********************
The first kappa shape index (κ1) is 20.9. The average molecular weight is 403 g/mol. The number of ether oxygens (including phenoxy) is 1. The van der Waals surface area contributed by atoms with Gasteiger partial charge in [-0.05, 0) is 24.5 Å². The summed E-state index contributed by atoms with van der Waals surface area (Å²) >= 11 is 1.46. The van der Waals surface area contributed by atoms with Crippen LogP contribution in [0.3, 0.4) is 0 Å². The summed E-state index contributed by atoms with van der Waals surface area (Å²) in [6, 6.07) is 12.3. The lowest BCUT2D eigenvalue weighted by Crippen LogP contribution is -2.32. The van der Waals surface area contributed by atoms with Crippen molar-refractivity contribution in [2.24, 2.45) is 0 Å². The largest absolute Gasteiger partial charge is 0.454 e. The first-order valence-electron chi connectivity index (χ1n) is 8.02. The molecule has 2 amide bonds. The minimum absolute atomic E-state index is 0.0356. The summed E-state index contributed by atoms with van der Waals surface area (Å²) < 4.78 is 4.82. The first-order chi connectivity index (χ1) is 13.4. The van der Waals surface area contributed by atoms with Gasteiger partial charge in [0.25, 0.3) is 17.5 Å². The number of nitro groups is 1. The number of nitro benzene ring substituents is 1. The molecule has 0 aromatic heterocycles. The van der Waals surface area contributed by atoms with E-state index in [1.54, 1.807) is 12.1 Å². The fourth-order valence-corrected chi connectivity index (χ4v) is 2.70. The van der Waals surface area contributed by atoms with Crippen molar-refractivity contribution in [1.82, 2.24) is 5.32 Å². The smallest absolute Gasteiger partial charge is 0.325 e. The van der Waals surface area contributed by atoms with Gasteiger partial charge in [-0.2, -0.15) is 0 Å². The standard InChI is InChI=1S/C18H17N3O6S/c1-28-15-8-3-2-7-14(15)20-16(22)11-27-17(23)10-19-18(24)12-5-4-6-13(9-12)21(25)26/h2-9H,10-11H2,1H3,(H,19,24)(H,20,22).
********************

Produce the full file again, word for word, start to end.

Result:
The first kappa shape index (κ1) is 20.9. The average molecular weight is 403 g/mol. The number of ether oxygens (including phenoxy) is 1. The van der Waals surface area contributed by atoms with Gasteiger partial charge in [-0.05, 0) is 24.5 Å². The summed E-state index contributed by atoms with van der Waals surface area (Å²) >= 11 is 1.46. The van der Waals surface area contributed by atoms with Crippen LogP contribution in [0.3, 0.4) is 0 Å². The summed E-state index contributed by atoms with van der Waals surface area (Å²) in [6, 6.07) is 12.3. The lowest BCUT2D eigenvalue weighted by Crippen LogP contribution is -2.32. The van der Waals surface area contributed by atoms with Crippen molar-refractivity contribution in [2.24, 2.45) is 0 Å². The largest absolute Gasteiger partial charge is 0.454 e. The first-order valence-electron chi connectivity index (χ1n) is 8.02. The molecule has 2 amide bonds. The minimum absolute atomic E-state index is 0.0356. The summed E-state index contributed by atoms with van der Waals surface area (Å²) < 4.78 is 4.82. The first-order chi connectivity index (χ1) is 13.4. The van der Waals surface area contributed by atoms with Gasteiger partial charge in [0.25, 0.3) is 17.5 Å². The number of nitro groups is 1. The number of nitro benzene ring substituents is 1. The molecule has 0 aromatic heterocycles. The van der Waals surface area contributed by atoms with E-state index in [1.54, 1.807) is 12.1 Å². The fourth-order valence-corrected chi connectivity index (χ4v) is 2.70. The van der Waals surface area contributed by atoms with Crippen molar-refractivity contribution in [1.82, 2.24) is 5.32 Å². The smallest absolute Gasteiger partial charge is 0.325 e. The van der Waals surface area contributed by atoms with Gasteiger partial charge in [-0.2, -0.15) is 0 Å². The standard InChI is InChI=1S/C18H17N3O6S/c1-28-15-8-3-2-7-14(15)20-16(22)11-27-17(23)10-19-18(24)12-5-4-6-13(9-12)21(25)26/h2-9H,10-11H2,1H3,(H,19,24)(H,20,22).